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Posts Tagged ‘Sous Vide’

Tailgate Tuesday: Sous vide french dip cheesesteak

Tuesday, October 10th, 2017

Tailgate Tuesday is our weekly contribution from our resident pitmaster, Joe Pichey from GoBlueBBQ. Joe has limited time this season, so we will be tag-teaming the weekly recipes. These tailgate recipes will be posted each Tuesday throughout the football season and will feature a variety of appetizers, main courses, and sides to help you be the king of your next tailgate. Gentry’s BBQ, a Orlando, Fla. based BBQ and catering company, sponsors this season’s feature by providing their killer rubs and sauces for use in the recipes. Buy them here. In addition, Fogo Charcoal provides charcoal to use in each recipe. Buy it here.

PreviousGator kabobsSteak tacos nortenos with bacon fat flour tortillasBrisket burnt endsFried pork tenderloin sammy with fire roasted green chile jam and savory corn casseroleSmoked onion dip; Jalapeno balls
Recipe Archive

One of my favorite lunch spots in Chicago is a small spot in between River West and West Town called Nini’s Deli. This place is awesome, and if you go in there tell him Justin sent you. My man Juan serves up Cuban-Mexican fusion cuisine inspired by his parents’ ethnic background. One of the items that isn’t on his regular menu, but makes an appearance every now and then is his sirloin tip cuban steak sandwich. That’s what semi-inspired my recipe this week. It’s not the same, but it gave me the vision to try out my own recipe and that became what I’m calling a french dip cheesesteak and it turned out great.

4-5 pound beef roast
2 Onions
1 Green pepper
French Rolls
Worcestershire sauce
American cheese slices
Gentry’s Beef Brigade BBQ Rub

I was going to do this in the Big Green Egg, but Saturday turned out to be rainy, so I decided to toss it into the Sous Vide. If you don’t have one, I suggest getting one…you can get a good one for $100-150 these days. I used to think that using a Sous Vide was cheating on my smoker, but I’ve learned to consider it an essential tool in my BBQ tool belt if you will. It really is convenient — if you have the foresight to plan ahead — and produces some great results. It’s almost foolproof.

Start by trimming up your beef roast a little bit. I used an eye of round, a lean, inexpensive cut that works for roast beef. You can use pretty much any cut of beef for this, and if you want to turn it up a notch, use a brisket or top sirloin. But we’re going for economy here, so I chose a cheap cut. Give it a nice coating of your Gentry’s Beef Brigade BBQ Rub, which is great on beef. It’s a salt and pepper based rub with hints of coffee and garlic and it’s perfect for any giving a nice bark.

If you have a Sous Vide, then I’d also suggest investing in a FoodSaver so you can vacuum seal the items you cook. It’s not mandatory (a Ziplock will work) but it’s fun. Put your rubbed roast into the bag along with a sliced onion and several shakes of Worcestershire sauce and vacuum seal it. Get your Sous Vide heated up to anywhere between 130 and 140 degrees, and once the water is to temp, submerge the bag completely. I did mine at 140, which is the bottom edge of medium, and in hindsight would have set it lower because by the time it finished cooking internally after removing and searing, it was well into the medium and probably approaching medium well.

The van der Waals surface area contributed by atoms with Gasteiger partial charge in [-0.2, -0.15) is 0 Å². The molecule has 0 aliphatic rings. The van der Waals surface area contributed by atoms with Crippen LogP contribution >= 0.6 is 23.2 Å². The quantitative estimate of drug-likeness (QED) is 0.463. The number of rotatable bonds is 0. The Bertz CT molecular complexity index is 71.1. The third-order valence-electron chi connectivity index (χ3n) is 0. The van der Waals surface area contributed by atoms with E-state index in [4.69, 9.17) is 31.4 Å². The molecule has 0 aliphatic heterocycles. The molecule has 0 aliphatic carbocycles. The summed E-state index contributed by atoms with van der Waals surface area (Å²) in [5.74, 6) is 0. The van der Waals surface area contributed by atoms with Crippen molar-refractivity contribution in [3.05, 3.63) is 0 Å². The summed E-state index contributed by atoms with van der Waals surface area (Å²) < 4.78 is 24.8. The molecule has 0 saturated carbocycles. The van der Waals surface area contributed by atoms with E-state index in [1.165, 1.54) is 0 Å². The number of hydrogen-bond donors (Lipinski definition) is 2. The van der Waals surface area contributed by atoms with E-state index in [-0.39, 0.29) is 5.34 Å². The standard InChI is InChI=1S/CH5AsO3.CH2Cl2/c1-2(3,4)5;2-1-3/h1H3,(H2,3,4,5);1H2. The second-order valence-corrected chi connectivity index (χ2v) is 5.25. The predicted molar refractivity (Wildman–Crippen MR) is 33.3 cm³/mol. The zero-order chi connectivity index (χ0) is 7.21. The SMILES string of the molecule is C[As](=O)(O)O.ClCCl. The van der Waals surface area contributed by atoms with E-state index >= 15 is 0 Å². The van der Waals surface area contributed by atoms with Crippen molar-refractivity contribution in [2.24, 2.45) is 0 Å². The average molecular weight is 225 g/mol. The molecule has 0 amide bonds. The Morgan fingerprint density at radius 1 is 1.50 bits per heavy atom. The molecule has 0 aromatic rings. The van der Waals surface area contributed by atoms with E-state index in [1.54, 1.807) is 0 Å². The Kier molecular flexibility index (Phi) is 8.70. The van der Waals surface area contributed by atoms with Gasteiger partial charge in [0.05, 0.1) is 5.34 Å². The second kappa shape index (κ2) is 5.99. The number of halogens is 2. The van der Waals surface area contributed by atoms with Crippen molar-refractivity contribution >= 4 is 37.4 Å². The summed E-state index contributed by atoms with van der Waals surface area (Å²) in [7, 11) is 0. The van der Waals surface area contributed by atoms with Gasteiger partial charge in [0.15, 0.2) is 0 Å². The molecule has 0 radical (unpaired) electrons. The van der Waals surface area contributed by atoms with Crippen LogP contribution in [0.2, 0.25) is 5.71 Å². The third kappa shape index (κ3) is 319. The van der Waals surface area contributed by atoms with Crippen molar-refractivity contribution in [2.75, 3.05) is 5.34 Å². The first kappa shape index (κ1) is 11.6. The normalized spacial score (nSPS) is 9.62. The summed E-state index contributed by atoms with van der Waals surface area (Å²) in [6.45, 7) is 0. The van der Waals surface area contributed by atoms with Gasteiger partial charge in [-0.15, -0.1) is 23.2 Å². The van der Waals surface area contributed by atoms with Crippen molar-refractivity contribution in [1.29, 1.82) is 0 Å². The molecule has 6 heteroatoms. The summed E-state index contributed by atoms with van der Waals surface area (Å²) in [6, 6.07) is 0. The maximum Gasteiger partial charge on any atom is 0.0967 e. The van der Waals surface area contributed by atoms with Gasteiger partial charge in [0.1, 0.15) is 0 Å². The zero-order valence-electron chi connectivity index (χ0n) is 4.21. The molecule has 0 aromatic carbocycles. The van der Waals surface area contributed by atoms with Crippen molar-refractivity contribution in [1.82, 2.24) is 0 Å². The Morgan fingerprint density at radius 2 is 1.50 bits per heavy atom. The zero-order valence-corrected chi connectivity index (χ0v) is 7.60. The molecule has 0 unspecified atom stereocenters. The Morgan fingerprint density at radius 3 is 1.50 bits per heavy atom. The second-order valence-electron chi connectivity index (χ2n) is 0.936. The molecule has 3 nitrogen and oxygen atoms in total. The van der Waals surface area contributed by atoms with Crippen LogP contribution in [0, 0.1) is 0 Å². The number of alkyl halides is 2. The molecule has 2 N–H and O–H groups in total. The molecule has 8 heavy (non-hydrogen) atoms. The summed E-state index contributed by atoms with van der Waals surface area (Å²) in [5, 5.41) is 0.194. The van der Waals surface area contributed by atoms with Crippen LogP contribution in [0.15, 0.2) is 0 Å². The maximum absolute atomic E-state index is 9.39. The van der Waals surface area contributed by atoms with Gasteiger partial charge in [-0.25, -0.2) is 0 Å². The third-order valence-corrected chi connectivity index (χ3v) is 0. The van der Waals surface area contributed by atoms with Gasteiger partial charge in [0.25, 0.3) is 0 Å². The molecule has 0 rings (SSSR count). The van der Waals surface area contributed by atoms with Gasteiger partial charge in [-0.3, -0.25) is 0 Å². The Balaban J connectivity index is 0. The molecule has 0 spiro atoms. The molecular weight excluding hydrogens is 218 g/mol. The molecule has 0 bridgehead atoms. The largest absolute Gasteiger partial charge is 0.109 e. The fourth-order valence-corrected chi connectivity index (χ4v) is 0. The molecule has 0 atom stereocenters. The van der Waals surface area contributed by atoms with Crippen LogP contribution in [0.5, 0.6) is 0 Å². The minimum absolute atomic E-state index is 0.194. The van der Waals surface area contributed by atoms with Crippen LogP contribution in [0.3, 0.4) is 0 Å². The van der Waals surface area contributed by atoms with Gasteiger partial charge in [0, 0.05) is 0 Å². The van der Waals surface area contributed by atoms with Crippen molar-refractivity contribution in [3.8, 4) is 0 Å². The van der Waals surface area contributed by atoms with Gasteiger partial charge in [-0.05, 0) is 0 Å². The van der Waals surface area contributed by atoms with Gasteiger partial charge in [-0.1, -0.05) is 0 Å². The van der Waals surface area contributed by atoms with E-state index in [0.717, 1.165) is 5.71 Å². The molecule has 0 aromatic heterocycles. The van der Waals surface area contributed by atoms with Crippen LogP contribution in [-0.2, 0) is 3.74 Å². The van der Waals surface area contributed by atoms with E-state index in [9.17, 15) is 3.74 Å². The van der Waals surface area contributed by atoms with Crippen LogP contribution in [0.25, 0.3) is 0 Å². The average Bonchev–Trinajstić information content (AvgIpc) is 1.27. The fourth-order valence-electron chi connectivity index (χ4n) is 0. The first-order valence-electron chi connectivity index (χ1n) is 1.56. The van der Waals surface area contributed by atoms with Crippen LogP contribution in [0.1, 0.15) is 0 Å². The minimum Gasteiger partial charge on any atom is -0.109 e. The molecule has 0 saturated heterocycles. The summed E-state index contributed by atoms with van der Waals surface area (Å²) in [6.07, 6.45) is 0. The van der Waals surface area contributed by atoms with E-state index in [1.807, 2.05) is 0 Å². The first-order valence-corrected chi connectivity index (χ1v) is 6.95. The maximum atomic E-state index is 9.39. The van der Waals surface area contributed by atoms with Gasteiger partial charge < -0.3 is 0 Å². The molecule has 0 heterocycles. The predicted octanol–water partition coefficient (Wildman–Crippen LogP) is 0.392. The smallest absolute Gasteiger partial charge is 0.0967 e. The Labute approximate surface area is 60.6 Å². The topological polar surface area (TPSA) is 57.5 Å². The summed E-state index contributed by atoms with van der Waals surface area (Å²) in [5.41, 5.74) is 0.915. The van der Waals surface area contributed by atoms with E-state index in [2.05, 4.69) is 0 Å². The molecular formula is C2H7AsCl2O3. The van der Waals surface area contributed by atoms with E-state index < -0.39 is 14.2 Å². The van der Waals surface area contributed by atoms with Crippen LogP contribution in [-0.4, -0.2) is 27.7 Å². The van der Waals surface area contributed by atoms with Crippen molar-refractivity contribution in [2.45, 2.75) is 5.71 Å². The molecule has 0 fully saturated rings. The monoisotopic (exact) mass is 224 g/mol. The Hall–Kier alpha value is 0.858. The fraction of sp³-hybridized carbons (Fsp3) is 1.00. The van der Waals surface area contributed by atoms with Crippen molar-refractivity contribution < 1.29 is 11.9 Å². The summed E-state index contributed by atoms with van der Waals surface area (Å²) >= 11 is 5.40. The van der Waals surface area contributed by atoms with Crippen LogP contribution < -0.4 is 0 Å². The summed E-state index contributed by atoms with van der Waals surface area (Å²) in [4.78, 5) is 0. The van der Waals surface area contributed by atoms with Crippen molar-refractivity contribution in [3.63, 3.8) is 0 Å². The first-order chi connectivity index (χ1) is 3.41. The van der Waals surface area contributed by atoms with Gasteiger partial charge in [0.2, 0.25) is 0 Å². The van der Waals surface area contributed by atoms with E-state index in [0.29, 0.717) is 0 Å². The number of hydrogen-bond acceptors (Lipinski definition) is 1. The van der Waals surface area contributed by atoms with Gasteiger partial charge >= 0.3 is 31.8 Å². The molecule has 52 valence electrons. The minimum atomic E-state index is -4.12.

You can let it go anywhere between eight hours and 24 hours. If it’s a nicer cut of meat, six or eight hours could be enough, but if it’s a cheaper cut, let it go longer to really get nice and tender. Mine was in for about 19 hours before I pulled it. Remove the bag from the water, carefully cut it open without spilling the meat juice everywhere, and sear all sides on a hot cast iron. Save your meat juice in a bowl.

Now sauté your second onion and a green pepper and put your french rolls into the oven to toast a little bit. Then it’s time to start building your sandwich. Slice the beef roast and place a nice heaping amount onto the bottom part of the french roll. Top it with some sautéed onions and peppers and then a couple slices of American cheese. Now, leaving the top bun off, put it under the broiler for 30-60 seconds to melt the cheese. Put the top bun on and you’re ready to eat.

You can use the reserved meat juice as your au jus and enjoy your combination between a French dip and a cheesesteak. Sure, the Sous Vide took a long time, but this recipe was pretty simple, and well worth the wait.

Visit Gentry’s to purchase their great rubs and sauces. You can follow them on Twitter at @gentrysbbq and you can also follow our resident pitmaster Joe at @mmmgoblubbq.

Tailgate Tuesday: Sous Vide steak and burgers

Tuesday, October 25th, 2016


Tailgate Tuesday is our weekly contribution from our resident pitmaster, Joe Pichey from GoBlueBBQ. These tailgate recipes will be posted each Tuesday throughout the football season and will feature a variety of appetizers, main courses, and sides to help you be the king of your next tailgate. Lane’s BBQ, a Bethlehem, Ga. based BBQ company, sponsors this season’s feature by providing their killer rubs and sauces for use in the recipes. Buy them here. In addition, Fogo Charcoal provides charcoal to use in each recipe. Buy it here.

Previous: Cedar planked scotch eggs, Pork tenderloin sliders with grilled cheese, Chicken street tacosSausage and cheese poppers, Tomato pie, smoked corn pudding, Maple planked salmon
Full Archive here.